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Posh digs projected to nearly double in a decade
Mark ark and Amie Ferry started saving to buy a house in south San Jose five years ago, but the Bay Area's red-hot real estate market kept working against them. "Two years passed, but the dollar goal itself had started to rise," Mark Ferry says. "Then three years had gone by and prices had almost doubled."
Last year, while considering whether to buy a small, two-bedroom condominium in the Bay Area for $350,000, they happened to spend a weekend with a friend in El Dorado Hills.
"We looked around," he recalls, "and our jaws just hit the floor."
Within months, the young couple moved to the foothill community. There they bought a new, five-bedroom Pulte home in Rolling Hills Estates for the same amount of money they would have spent on the condo. "It was a no-brainer," Mark says.
The Ferrys are among hundreds of Bay Area emigres helping to fuel the new-home market in El Dorado Hills, among the Sacramento region's residential construction hot spots.
"El Dorado Hills is becoming the Alamo and Danville of Sacramento," says John Schleimer, president of Market Perspectives, a firm that analyzes the new-home market. "It's a very upscale production and custom-home market. It's attracting a tremendous number of Bay Area refugees who can buy twice as much house here as they can in the Bay Area."
An area that 25 years ago was a speck on the map, and not yet a gleam in the eye of developers, now houses 15 percent of the county's population, up from 10 percent a decade ago. El Dorado Hills' population nearly doubled since 1990 and is projected to more than double in the next decade.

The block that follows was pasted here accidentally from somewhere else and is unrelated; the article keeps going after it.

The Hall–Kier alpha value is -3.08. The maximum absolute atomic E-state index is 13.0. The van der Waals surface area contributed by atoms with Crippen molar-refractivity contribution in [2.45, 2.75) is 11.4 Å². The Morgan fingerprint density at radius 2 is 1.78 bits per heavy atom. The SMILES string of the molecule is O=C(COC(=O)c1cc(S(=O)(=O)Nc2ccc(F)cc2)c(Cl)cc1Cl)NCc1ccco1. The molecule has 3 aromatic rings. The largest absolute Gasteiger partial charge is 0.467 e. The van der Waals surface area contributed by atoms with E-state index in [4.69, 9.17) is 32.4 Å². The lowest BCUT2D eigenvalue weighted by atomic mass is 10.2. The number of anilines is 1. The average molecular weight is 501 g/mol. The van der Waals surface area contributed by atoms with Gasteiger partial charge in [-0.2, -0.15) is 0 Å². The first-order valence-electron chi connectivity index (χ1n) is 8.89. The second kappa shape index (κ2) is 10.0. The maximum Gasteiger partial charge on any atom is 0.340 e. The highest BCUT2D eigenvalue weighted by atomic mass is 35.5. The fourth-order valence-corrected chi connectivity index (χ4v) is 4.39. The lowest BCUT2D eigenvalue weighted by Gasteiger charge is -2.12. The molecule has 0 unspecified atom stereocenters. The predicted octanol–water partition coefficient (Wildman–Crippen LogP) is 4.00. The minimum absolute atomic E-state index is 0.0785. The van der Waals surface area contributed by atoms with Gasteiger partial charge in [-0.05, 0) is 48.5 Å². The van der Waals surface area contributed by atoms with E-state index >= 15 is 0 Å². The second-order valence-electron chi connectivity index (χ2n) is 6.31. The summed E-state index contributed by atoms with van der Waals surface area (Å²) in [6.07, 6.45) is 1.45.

However, such continuing growth just a few. thousand feet eastof the Sacramento County line hinges on resolving at least two key issues.
First, there is the historical bane of El Dorado County, lack of water. (See story on Page 22.) And then there's the usual modem bugaboo, car traffic.
The new residents: Bay Area buyers, attracted by housing prices as well as the foothill landscape, include, entrepreneurs who move their businesses here, retirees rich with equity, professionals who telecommute to Bay Area jobs, and others who quit their jobs and find new ones here, says Greg Paquin of The Gregory Group, another new-home market analyst.
After Mark and Amie Ferry moved to El Dorado Hills, Mark's parents soon followed. They sold their 2,300-square-foot house in San Jose for $810,000 and bought a larger custom home in Serrano for $550,000, Mark says.
El Dorado Hills is also attracting high-tech workers at nearby Intel Corp., and Sacramento residents moving up to bigger and more expensive homes.
El Dorado Hills' population, now at about 20,000, will rise to 41,000 in 10 years, according to the Sacramento Area Council of Government's projections. Total housing units, at a smidgen less than 3,809 in 1990 and now at about 7,400, are projected to grow to more than 10,000 in five years and to more than 14,000 in 2010.
SACOG pegged the 1990 population of El Dorado Hills at 10,568, and the county population at 102,600. El Dorado County's' 2000 population of 129,900 means that more than a third of the 10-year county population increase is in El Dorado Hills.
Rapid growth years ago spurred a nascent move toward …